Britain hedges on Huawei, US senators suggest O-RAN as option

U.S. government championing of O-RAN could certainly propel some vendors. (Pixabay)

The Trump administration wants the U.K. to officially ban Huawei equipment from its networks, but British Prime Minister Boris Johnson, like his predecessor Theresa May, is hedging. Johnson said those opposed to the use of equipment made by China’s Huawei need to say what alternative technology should be used instead, according to Reuters.

Johnson is caught in a difficult position because he doesn’t want to jeopardize his relations with the U.S. in terms of security and intelligence sharing. But the network operators in the U.K. are continuing to use Huawei equipment, and he doesn’t want to collapse their efforts, either.

RELATED: U.K. postpones decision on Huawei, leaves it to new government under Johnson

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As if anticipating Johnson’s concerns, yesterday, a bipartisan group of U.S. senators introduced legislation that would provide over $1 billion to invest in Western-based alternatives to Chinese vendors Huawei and ZTE.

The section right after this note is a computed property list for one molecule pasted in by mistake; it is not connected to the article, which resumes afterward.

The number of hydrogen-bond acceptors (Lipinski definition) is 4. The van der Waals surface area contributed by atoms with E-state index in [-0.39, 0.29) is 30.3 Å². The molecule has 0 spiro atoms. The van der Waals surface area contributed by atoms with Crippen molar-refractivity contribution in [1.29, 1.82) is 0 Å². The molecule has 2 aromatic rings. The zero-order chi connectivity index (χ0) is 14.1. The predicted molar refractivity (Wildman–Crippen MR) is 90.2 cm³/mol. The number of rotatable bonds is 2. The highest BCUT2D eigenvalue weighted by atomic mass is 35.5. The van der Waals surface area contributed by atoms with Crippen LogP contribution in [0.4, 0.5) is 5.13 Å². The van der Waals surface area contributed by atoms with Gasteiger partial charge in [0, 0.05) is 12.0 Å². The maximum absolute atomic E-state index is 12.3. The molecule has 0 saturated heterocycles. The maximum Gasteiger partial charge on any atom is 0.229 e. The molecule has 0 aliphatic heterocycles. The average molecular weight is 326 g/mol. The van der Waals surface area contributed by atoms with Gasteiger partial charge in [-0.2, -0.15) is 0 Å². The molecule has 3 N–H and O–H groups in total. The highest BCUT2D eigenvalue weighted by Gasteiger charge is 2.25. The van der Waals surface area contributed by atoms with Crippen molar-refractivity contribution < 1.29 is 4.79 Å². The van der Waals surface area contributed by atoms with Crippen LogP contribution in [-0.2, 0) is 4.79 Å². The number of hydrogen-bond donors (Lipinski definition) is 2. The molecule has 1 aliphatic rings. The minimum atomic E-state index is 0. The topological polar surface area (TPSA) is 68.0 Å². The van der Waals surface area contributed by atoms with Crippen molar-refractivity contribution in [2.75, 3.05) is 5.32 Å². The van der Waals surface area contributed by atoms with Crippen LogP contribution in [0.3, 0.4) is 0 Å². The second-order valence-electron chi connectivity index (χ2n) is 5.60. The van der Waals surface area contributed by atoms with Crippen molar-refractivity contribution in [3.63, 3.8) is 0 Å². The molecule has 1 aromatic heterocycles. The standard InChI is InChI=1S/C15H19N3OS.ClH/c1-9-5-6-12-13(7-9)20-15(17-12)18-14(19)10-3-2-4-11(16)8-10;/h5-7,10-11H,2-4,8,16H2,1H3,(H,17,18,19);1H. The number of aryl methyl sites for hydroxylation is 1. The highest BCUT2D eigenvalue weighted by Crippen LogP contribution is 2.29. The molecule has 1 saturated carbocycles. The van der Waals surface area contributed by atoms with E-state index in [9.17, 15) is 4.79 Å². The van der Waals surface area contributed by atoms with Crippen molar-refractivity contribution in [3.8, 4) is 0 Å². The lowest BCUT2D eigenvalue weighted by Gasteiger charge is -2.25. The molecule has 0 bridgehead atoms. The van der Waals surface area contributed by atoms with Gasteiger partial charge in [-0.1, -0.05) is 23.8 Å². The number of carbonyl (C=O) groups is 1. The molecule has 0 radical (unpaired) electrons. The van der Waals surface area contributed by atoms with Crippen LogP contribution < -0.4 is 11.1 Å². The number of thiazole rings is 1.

In their announcement, the senators said, “U.S. efforts to convince foreign partners to ban Huawei from their networks have stalled amid concerns about a lack of viable, affordable alternatives.”

The legislation, entitled the Utilizing Strategic Allied (USA) Telecommunications Act, would encourage competition with Huawei that capitalizes on U.S. software advantages. Among other things, the legislation would require the Federal Communications Commission to direct at least $750 million, or up to 5% of annual auction proceeds from new auctioned spectrum licenses, to create an O-RAN research and development fund to spur open-architecture, software-based wireless technologies.

Needless to say, this kind of government support could certainly propel the vendors in the U.S. that are already working on open, virtualized wireless technologies such as Altiostar, Mavenir and Parallel Wireless.

FCC Chairman Ajit Pai, speaking at the Consumer Electronics Show last week, indicated that he was also interested in next-gen wireless technologies that rely more on software than the kind of traditional equipment sold by foreign companies such as Huawei.

Pai said that he has “met with Rakuten” and discussed wireless security issues with company executives. Rakuten Mobile is building a 4G/5G greenfield network in Japan based on open software and virtualization technologies. Pai said he’s also met with executives from Altiostar.

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